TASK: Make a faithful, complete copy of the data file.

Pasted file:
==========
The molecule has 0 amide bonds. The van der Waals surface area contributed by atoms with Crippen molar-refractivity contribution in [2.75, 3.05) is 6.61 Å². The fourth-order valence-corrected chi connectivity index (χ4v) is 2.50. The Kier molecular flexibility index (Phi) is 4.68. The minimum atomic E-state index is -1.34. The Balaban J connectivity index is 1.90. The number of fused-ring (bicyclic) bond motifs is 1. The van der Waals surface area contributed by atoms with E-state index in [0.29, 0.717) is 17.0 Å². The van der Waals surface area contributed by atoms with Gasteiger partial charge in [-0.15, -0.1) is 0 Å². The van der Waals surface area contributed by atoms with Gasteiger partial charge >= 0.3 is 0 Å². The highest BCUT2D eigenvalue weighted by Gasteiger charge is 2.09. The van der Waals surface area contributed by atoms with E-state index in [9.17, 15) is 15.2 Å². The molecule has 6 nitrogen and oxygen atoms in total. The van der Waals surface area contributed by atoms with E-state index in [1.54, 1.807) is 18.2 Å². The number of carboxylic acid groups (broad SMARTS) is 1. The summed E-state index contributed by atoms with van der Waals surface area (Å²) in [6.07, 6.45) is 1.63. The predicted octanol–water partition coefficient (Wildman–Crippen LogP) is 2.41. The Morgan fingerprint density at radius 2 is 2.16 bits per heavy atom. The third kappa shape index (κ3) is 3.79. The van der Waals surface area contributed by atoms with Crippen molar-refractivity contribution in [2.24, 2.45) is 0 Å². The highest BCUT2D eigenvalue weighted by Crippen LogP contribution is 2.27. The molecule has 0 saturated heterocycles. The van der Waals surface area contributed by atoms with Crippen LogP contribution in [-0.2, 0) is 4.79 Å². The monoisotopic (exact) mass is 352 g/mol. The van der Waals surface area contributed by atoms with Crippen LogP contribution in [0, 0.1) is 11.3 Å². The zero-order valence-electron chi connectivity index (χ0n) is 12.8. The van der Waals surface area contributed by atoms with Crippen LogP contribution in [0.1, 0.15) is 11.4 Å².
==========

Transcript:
The molecule has 0 amide bonds. The van der Waals surface area contributed by atoms with Crippen molar-refractivity contribution in [2.75, 3.05) is 6.61 Å². The fourth-order valence-corrected chi connectivity index (χ4v) is 2.50. The Kier molecular flexibility index (Phi) is 4.68. The minimum atomic E-state index is -1.34. The Balaban J connectivity index is 1.90. The number of fused-ring (bicyclic) bond motifs is 1. The van der Waals surface area contributed by atoms with E-state index in [0.29, 0.717) is 17.0 Å². The van der Waals surface area contributed by atoms with Gasteiger partial charge in [-0.15, -0.1) is 0 Å². The van der Waals surface area contributed by atoms with Gasteiger partial charge >= 0.3 is 0 Å². The highest BCUT2D eigenvalue weighted by Gasteiger charge is 2.09. The van der Waals surface area contributed by atoms with E-state index in [9.17, 15) is 15.2 Å². The molecule has 6 nitrogen and oxygen atoms in total. The van der Waals surface area contributed by atoms with E-state index in [1.54, 1.807) is 18.2 Å². The number of carboxylic acid groups (broad SMARTS) is 1. The summed E-state index contributed by atoms with van der Waals surface area (Å²) in [6.07, 6.45) is 1.63. The predicted octanol–water partition coefficient (Wildman–Crippen LogP) is 2.41. The Morgan fingerprint density at radius 2 is 2.16 bits per heavy atom. The third kappa shape index (κ3) is 3.79. The van der Waals surface area contributed by atoms with Crippen molar-refractivity contribution in [2.24, 2.45) is 0 Å². The highest BCUT2D eigenvalue weighted by Crippen LogP contribution is 2.27. The molecule has 0 saturated heterocycles. The van der Waals surface area contributed by atoms with Crippen LogP contribution in [-0.2, 0) is 4.79 Å². The monoisotopic (exact) mass is 352 g/mol. The van der Waals surface area contributed by atoms with Crippen LogP contribution in [0, 0.1) is 11.3 Å². The zero-order valence-electron chi connectivity index (χ0n) is 12.8. The van der Waals surface area contributed by atoms with Crippen LogP contribution in [0.1, 0.15) is 11.4 Å².